Ellen has given you excellent advice. Her comment on physical therapy hits the nail on the head. Healing from pf is a process: it can be a long and it requires patience and commitment. If you had a good therapist, s/he should have given you a series of exercises to do at home, specific for you and your condition. If that wasn't the case, find a new PT. If I'm not mis-reading you, there's a kind of defeated tone to your post which is sad. When you're dealing with pf (and not just pf, but with Life) when something 'doesn't work' you've gotta pick yourself up, dust yourself down, and start all over again - as the old song says.

Read the heel pain book (click on the link right here, now). Print it out. Read it several times. Digest the wealth of information in it. Get on with some of the treatments it suggests.

Taping, for example: it was more help to me than almost anything else. It rests the fascia, and thus contributes to the healing process, and while it's doing that it relieves the pain significantly. First try the simplest, two-strip method. If you have problems with it come back and ask questions. You need to experiment to get the right tension - don't just give up if it doesn't work at the first try.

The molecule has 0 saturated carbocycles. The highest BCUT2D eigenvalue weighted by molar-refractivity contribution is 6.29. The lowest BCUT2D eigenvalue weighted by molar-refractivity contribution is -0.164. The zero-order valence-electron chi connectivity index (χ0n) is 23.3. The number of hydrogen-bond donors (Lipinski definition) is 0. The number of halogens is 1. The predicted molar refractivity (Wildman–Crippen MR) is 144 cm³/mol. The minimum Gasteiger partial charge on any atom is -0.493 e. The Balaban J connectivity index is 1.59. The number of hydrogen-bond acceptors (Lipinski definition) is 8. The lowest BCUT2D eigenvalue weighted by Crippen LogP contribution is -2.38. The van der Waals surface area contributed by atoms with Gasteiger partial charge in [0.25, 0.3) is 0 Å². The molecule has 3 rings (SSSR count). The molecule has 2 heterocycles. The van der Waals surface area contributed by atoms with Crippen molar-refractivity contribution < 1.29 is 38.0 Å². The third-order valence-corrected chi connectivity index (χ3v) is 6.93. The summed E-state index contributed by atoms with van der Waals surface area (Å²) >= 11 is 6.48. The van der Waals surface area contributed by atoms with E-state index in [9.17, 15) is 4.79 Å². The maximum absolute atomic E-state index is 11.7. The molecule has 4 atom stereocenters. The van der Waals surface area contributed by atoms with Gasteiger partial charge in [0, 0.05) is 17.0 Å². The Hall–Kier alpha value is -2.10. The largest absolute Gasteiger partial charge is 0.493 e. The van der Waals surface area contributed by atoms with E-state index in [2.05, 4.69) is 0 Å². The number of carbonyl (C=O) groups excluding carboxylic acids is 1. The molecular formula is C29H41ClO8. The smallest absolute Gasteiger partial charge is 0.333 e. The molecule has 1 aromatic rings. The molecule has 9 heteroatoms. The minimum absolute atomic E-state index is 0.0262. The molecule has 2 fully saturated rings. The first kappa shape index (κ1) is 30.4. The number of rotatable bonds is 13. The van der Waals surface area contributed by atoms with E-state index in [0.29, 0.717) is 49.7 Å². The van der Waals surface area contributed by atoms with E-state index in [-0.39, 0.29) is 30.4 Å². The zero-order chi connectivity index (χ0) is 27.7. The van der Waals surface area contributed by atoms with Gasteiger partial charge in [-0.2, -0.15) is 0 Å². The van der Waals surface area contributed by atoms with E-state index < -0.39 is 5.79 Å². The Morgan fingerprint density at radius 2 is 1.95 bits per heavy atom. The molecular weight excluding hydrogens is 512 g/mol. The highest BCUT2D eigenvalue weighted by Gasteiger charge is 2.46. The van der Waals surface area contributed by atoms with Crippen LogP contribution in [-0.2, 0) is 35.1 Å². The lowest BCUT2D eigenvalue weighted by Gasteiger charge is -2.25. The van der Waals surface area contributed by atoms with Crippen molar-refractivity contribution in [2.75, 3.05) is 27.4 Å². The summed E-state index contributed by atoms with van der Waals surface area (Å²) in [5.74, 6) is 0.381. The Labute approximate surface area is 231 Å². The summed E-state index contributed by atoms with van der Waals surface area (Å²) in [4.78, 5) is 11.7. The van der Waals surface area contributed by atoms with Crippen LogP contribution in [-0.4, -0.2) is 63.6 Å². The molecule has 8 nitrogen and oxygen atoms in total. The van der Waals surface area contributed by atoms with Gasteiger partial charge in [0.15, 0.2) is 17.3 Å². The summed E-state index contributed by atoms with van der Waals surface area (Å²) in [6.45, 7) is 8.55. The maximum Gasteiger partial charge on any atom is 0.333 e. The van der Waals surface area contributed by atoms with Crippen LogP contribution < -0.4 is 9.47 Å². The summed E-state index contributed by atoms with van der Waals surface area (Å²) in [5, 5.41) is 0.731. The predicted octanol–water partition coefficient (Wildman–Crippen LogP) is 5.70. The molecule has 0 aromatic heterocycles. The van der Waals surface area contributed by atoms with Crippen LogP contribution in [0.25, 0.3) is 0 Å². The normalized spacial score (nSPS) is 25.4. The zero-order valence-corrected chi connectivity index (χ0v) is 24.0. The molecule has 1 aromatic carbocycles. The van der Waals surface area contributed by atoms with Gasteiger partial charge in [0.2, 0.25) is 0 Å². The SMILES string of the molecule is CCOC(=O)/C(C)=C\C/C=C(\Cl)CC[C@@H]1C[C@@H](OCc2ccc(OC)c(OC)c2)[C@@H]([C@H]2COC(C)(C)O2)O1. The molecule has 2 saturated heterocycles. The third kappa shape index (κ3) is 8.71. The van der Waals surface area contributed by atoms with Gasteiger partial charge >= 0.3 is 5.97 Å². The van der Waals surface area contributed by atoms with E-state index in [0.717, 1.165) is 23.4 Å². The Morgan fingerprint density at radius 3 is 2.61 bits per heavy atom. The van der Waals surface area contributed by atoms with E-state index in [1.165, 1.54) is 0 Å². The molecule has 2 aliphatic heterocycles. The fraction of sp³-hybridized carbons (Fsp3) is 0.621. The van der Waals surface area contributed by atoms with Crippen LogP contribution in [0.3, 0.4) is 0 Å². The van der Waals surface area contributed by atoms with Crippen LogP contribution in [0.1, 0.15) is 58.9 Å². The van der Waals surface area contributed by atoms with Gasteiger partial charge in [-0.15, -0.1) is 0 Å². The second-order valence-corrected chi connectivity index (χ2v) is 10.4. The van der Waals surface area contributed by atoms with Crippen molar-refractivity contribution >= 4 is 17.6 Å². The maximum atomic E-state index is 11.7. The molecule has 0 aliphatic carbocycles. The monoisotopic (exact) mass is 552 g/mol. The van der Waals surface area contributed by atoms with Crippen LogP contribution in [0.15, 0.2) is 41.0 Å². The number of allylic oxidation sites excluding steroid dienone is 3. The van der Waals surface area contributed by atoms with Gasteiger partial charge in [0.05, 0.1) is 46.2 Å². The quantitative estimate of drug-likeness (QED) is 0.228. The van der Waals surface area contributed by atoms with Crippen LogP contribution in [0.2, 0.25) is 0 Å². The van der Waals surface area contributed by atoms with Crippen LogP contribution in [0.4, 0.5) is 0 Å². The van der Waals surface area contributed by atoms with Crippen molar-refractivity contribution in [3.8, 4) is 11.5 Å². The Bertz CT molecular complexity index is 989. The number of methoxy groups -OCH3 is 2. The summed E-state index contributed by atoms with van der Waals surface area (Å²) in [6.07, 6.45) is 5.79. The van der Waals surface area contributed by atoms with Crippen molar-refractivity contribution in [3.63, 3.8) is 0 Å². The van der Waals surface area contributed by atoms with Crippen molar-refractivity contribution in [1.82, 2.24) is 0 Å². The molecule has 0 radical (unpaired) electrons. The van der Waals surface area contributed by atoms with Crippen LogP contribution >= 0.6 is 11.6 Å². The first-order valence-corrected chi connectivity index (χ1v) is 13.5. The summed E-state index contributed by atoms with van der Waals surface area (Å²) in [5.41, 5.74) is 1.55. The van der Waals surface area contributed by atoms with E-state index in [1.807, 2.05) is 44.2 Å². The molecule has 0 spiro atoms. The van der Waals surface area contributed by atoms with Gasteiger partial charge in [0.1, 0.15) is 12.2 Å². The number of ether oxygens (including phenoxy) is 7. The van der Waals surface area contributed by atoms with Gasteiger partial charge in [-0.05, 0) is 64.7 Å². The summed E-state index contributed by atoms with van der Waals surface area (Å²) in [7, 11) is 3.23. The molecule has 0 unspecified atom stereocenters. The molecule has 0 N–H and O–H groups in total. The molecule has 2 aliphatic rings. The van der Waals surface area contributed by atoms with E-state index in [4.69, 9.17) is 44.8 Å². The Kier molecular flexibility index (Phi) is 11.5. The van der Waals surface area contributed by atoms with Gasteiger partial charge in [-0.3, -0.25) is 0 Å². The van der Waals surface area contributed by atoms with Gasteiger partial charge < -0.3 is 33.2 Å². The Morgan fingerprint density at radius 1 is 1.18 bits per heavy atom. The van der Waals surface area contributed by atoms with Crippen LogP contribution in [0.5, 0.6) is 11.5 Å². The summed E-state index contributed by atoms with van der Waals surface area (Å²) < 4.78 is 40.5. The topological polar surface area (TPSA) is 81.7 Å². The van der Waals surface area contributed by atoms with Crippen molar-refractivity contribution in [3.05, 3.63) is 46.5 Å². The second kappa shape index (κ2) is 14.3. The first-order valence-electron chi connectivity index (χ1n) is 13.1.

Rest - but of course you must know this: you're trying to heal an injury, so stay off your feet as much as you can. You don't say what your job is - if it's one that requires you to be on your feet a lot, that in itself is contributing to your problems.

Never go barefoot (did you know that? Did anyone tell you?) Always wear good, supportive shoes. Birkenstock sandals are what some of us live in; and good athletic shoes.

You may need orthotics to correct a biomechanical fault. Was your gait ever evaluated to determine this?

You don't say what kind of doctor you saw - was it someone who really knows something about feet and ankles? It sounds as though all your treatment has been medication - all stuff 'done to you' . Now it's time to find a foot doctor who can help you. With that help, and with the knowledge you gain from the heel pain book, you can start actively involving yourself in a treatment programme that will, with patience and commitment, return you to full foot health.

I wish you all the best.